Osteoporosis is a metabolic bone lesion characterized by low bone mass and structural damage of bone tissue. Research has shown that DMY inhibited osteoclast differentiation and activation, attenuated bone resorption function, reduced osteoclast actin ring formation in vitro. Further studies indicated that DMY inhibited osteoclastogenesis through multiple pathways. DMY decreased the ratio of receptor activator for nuclear factor-κB ligand (RANKL) to osteoprotegerin in serum and inhibited several inflammatory cytokines generation. DMY also suppressed multiple pathways downstream of RANKL signaling, such as MAPKs, ROS, PI3K/Akt, NF-κB, and activator protein 1 (AP-1) in osteoclast precursor-like cell line and osteoclasts (Zhao et al., 2017a). These data suggested that DMY might be used for the treatment of osteoclast-related diseases such as rheumatoid arthritis and osteoporosis.

Asthma is a chronic inflammatory disease of the airways mediated by a variety of cells (such as eosinophils, macrophages, lymphocytes, neutrophils, airway epithelial cells, etc.) and cellular components. DMY obviously down-regulated the levels of IL-4, IL-5, IL-13 and reduced the amount of inflammatory cells in the bronchoalveolar lavage (BAL) fluid from ovalbumin (OVA) induced asthma of mice (Xu B. et al., 2017). It is suggested that DMY was possible a potential anti-inflammatory agent for asthma.

In the kidney tissues, aggregation of calcium induces kidney stones formation and kidney injury. Experimental results showed that DMY decreased the level of kidney injury molecule-1 and blood urea nitrogen (BUN) as well as calcium in LPS-induced acute kidney injury (AKI) of rats. DMY inhibited the aggregation of calcium oxalate crystals and decreased the level of Ca/creatinine in the urine. The levels of CD44 and osteopontin and the population of TUNEL-positive cells in the kidney were obviously decreased after DMY treatment. In addition, DMY also exerted anti-oxidative effect in the kidney. In summary, DMY prevented endotoxemia-induced AKI by reducing calcium aggregation and inhibiting ROS generation (Wang et al., 2016). Cisplatin is a major antineoplastic drug with severe side effects. High-dose cisplatin is likely to induce nephrotoxicity or even permanent reduction of kidney function. DMY treatment significantly decreased the levels of BUN and serum creatinine (SCr), ameliorated structural damage and kidney functional impairment induced by cisplatin (Wu et al., 2016). Thus, DMY may be beneficial for the treatment of AKI.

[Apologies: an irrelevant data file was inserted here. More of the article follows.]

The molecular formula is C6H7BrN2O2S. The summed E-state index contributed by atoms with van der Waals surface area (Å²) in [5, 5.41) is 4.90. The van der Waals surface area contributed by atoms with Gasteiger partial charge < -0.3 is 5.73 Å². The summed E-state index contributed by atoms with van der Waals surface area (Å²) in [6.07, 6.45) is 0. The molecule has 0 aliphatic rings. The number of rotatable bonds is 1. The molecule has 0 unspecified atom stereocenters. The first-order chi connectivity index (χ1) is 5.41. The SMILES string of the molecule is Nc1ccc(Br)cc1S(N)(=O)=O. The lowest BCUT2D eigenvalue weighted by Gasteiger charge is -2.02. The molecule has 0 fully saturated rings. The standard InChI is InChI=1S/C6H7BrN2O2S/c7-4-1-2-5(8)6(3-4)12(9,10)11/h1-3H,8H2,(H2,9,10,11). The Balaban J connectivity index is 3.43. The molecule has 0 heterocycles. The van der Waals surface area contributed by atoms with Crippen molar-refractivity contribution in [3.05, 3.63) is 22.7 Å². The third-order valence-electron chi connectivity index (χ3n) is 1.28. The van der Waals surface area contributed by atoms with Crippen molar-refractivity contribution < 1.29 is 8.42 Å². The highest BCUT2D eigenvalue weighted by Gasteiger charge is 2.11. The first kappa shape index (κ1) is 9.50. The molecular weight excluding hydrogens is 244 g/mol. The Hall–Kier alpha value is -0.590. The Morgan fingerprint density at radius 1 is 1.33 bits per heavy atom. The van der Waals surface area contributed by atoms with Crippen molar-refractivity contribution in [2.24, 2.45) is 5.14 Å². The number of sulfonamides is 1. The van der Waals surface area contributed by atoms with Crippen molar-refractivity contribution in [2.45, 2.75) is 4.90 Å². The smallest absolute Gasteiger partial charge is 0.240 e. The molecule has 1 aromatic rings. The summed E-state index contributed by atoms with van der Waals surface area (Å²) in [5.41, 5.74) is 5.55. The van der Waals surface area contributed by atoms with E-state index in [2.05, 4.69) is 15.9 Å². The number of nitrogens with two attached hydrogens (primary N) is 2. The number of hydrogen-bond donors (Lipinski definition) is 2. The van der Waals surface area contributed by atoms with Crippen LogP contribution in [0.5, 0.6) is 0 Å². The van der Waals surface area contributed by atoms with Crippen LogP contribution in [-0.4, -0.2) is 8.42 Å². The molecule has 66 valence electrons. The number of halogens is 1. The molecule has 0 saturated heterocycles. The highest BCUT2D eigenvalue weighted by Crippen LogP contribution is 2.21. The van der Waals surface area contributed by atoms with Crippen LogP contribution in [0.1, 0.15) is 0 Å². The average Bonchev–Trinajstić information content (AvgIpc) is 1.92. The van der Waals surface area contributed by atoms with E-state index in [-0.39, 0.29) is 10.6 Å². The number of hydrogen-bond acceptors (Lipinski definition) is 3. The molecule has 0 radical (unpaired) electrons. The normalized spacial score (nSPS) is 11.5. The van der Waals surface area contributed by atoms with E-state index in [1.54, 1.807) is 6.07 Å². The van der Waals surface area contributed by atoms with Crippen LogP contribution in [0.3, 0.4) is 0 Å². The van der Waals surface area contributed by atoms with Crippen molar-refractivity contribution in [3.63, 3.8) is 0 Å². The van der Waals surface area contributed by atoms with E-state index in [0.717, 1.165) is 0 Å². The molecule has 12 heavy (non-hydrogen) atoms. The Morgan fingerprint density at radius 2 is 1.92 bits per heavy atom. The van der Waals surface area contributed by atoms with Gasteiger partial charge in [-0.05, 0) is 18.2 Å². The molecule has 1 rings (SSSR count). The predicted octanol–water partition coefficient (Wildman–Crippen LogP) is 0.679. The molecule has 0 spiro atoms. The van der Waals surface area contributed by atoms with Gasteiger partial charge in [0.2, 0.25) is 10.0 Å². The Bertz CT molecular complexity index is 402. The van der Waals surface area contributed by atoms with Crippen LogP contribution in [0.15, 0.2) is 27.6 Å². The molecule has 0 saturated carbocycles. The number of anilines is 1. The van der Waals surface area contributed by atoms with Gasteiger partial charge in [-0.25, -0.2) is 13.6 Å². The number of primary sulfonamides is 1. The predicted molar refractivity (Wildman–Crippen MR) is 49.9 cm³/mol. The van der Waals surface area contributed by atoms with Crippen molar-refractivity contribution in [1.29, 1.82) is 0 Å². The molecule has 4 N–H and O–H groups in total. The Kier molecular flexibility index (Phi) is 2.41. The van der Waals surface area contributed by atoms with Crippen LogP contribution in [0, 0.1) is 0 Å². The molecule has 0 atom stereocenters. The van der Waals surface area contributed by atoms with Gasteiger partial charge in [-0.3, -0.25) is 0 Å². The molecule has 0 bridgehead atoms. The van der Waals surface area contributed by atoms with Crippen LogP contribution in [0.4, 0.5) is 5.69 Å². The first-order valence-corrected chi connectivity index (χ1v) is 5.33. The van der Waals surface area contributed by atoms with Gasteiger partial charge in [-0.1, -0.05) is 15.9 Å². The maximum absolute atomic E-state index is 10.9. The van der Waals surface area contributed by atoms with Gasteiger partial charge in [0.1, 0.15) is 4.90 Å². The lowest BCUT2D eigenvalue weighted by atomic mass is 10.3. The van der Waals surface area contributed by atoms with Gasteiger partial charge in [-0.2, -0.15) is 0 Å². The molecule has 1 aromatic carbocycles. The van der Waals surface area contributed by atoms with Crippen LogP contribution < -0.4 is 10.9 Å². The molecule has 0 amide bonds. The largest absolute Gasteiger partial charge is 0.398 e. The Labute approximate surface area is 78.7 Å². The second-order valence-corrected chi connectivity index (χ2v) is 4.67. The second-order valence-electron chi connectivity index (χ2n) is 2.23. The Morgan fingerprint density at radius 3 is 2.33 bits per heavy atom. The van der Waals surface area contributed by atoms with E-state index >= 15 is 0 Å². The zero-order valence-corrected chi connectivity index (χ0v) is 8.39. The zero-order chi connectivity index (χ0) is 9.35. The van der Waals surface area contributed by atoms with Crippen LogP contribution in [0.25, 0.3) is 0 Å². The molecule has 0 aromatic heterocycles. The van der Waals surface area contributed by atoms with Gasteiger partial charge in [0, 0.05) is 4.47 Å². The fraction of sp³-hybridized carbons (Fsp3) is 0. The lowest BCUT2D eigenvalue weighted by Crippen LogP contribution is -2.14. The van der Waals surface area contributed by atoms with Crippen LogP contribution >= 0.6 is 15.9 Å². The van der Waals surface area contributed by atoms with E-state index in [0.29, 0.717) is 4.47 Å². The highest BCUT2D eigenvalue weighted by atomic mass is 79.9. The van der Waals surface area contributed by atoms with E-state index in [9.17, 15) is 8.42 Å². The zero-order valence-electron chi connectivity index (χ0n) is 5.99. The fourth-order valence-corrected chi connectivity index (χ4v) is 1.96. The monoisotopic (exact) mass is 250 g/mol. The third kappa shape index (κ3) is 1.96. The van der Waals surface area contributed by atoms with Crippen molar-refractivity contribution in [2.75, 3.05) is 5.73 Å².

Transplantation of bone marrow-derived mesenchymal stem cell (bmMSC) is a promising new strategy for the treatment of several diseases. Studies found that DMY enhanced mesenchymal stem cells viability with ⋅ OH-stimulation, which may be attributed to antioxidant effect of DMY. Direct scavenging of free radical and Fe2+-chelation might be involved in the detailed mechanisms (Li et al., 2016). This protective effect indicates that DMY may be a promising agent for cell transplantation therapy.

Concluding Remarks and Future Perpectives

The bioavailability of polyphenolic compound is influenced by their transmembrane capacity and their structure. Many experiments found that polyphenolics had low oral bioavailability (Teng and Chen, 2018). Flavonoids widely exist in our daily diet, such as fruits, cocoa, and tea (Chen et al., 2018b). In food, flavonoids most exist in glycosylated forms, and glycosylation could influence the absorption (Chen et al., 2018a).